August 7, 2007

The staff of the Committee on Open Government is authorized to issue advisory opinions. The ensuing staff advisory opinion is based solely upon the facts presented in your correspondence.


As you know, I have received your letter concerning a settlement agreement between the City of Newburgh and a former employee. Please accept my apologies for the delay in response.

You attached a copy of a response to a request by the City’s Corporation Counsel, who offered a series of reasons for denying access to the settlement agreement. As I understand his comments, none of those reasons is valid, and if that is so, the agreement must be disclosed.

As a general matter, the Freedom of Information Law is based upon a presumption of access. Stated differently, all records of an agency are available, except to the extent that records or portions thereof fall within one or more grounds for denial appearing in §87(2)(a) through (j) of the Law.

The Corporation Counsel referred initially to §87(2)(a), which pertains to records that are “specifically exempted from disclosure by state or federal statute.” However, no reference to any statute was given. He did indicate that a “[f]ederally-approved pre-trial mediation program in the shadow of litigation, can include a provision holding all parties to a condition of confidentiality.” Nevertheless, again, there is no reference to a statute that either confers or requires or confidentiality. I note that if a federal court issued an order requiring confidentiality, it could not be advised by this office that any person should violate an order issued by a federal judge. There is no evidence, however, in his comments that any such order exists. More importantly, there are several decisions rendered under the New York Freedom of Information Law indicating that settlement agreements are accessible to the public, and that promises or agreements regarding confidentiality are irrelevant when determining public rights of access.

The courts have consistently interpreted the Freedom of Information Law in a manner that fosters maximum access. As stated by the state’s highest court, the Court of Appeals, nearly thirty years ago:

"To be sure, the balance is presumptively struck in favor of disclosure, but in eight specific, narrowly constructed instances where the governmental agency convincingly demonstrates its need, disclosure will not be ordered (Public Officers Law, section 87, subd 2). Thus, the agency does not have carte blanche to withhold any information it pleases. Rather, it is required to articulate particularized and specific justification and, if necessary, submit the requested materials to the court for in camera inspection, to exempt its records from disclosure (see Church of Scientology of N.Y. v. State of New York, 46 NY 2d 906, 908). Only where the material requested falls squarely within the ambit of one of these statutory exemptions may disclosure be withheld" [Fink v. Lefkowitz, 47 NY 2d 567, 571 (1979)].

In another decision, the Court of Appeals found that:

"The Freedom of Information Law expresses this State's strong commitment to open government and public accountability and imposes a broad standard of disclosure upon the State and its agencies (see, Matter of Farbman & Sons v New York City Health and Hosps. Corp., 62 NY 2d 75, 79). The statute, enacted in furtherance of the public's vested and inherent 'right to know', affords all citizens the means to obtain information concerning the day-to-day functioning of State and local government thus providing the electorate with sufficient information 'to make intelligent, informed choices with respect to both the direction and scope of governmental activities' and with an effective tool for exposing waste, negligence and abuse on the part of government officers" [Capital Newspapers v. Burns,67 NY2d 562, 565-566 (1986)].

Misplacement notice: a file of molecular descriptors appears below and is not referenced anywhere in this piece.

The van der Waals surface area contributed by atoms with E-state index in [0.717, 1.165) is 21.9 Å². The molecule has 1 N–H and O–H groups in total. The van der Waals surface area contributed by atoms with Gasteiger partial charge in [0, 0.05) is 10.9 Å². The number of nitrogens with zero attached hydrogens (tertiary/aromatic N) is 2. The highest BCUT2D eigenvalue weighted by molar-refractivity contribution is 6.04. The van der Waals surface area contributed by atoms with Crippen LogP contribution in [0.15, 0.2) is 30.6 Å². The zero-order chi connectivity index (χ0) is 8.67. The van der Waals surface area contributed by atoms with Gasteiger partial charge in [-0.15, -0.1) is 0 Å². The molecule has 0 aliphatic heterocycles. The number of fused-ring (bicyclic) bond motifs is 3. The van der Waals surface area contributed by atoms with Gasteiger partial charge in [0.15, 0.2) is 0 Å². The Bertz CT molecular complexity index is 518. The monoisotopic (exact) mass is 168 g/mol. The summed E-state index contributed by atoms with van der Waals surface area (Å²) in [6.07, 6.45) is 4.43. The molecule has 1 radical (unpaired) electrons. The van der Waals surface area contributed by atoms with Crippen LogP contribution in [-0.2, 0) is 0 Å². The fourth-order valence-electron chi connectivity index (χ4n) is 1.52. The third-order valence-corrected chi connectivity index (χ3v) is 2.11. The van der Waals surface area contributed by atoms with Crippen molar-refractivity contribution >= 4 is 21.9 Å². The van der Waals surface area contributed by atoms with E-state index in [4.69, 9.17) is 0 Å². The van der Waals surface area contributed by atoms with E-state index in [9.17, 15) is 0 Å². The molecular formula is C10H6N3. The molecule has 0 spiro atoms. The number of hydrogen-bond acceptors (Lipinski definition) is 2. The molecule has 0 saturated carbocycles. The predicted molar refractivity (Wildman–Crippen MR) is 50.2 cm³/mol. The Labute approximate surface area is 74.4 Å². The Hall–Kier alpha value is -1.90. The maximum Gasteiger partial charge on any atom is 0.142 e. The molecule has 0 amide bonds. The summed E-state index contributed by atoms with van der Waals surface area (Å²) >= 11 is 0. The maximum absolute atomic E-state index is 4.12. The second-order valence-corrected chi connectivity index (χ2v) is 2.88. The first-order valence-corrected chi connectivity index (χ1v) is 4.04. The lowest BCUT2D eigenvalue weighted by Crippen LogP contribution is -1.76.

Several controversies have arisen in which agreements or settlements have included provisions requiring confidentiality. Those kinds of agreements have uniformly been struck down and found to be inconsistent with the Freedom of Information Law. In short, it has been held that a promise or assertion of confidentiality cannot be upheld, unless a statute specifically confers confidentiality. In Gannett News Service v. Office of Alcoholism and Substance Abuse Services [415 NYS 2d 780 (1979)], a state agency guaranteed confidentiality to school districts participating in a statistical survey concerning drug abuse. The court determined that the promise of confidentiality could not be sustained, and that the records were available, for none of the grounds for denial appearing in the Freedom of Information Law could justifiably be asserted. In a decision rendered by the Court of Appeals, it was held that a state agency's:

"long-standing promise of confidentiality to the intervenors is irrelevant to whether the requested documents fit within the Legislature's definition of 'record' under FOIL. The definition does not exclude or make any reference to information labeled as 'confidential' by the agency; confidentiality is relevant only when determining whether the record or a portion of it is exempt..." [Washington Post v. Insurance Department, 61 NY 2d 557, 565 (1984)]. Moreover, it was determined that

“Respondent’s long-standing promise of confidentiality to the intervenors is irrelevant to whether the requested documents fit within the Legislature’s definition of ‘records’ under FOIL. The definition does not exclude or make any reference to information labeled as ‘confidential’ by the agency; confidentiality is relevant only when determining whether the record or a portion of it is exempt (see Matter of John P. v Whalen, 54 NY2d 89, 96; Matter of Fink v Lefkowitz, 47 NY2d 567, 571-572, supra; Church of Scientology v State of New York, 61 AD2d 942, 942-943, affd 46 NY2d 906; Matter of Belth v Insurance Dept., 95 Misc 2d 18, 19-20). Nor is it relevant that the documents originated outside the government...Such a factor is not mentioned or implied in the statutory definition of records or in the statement of purpose...”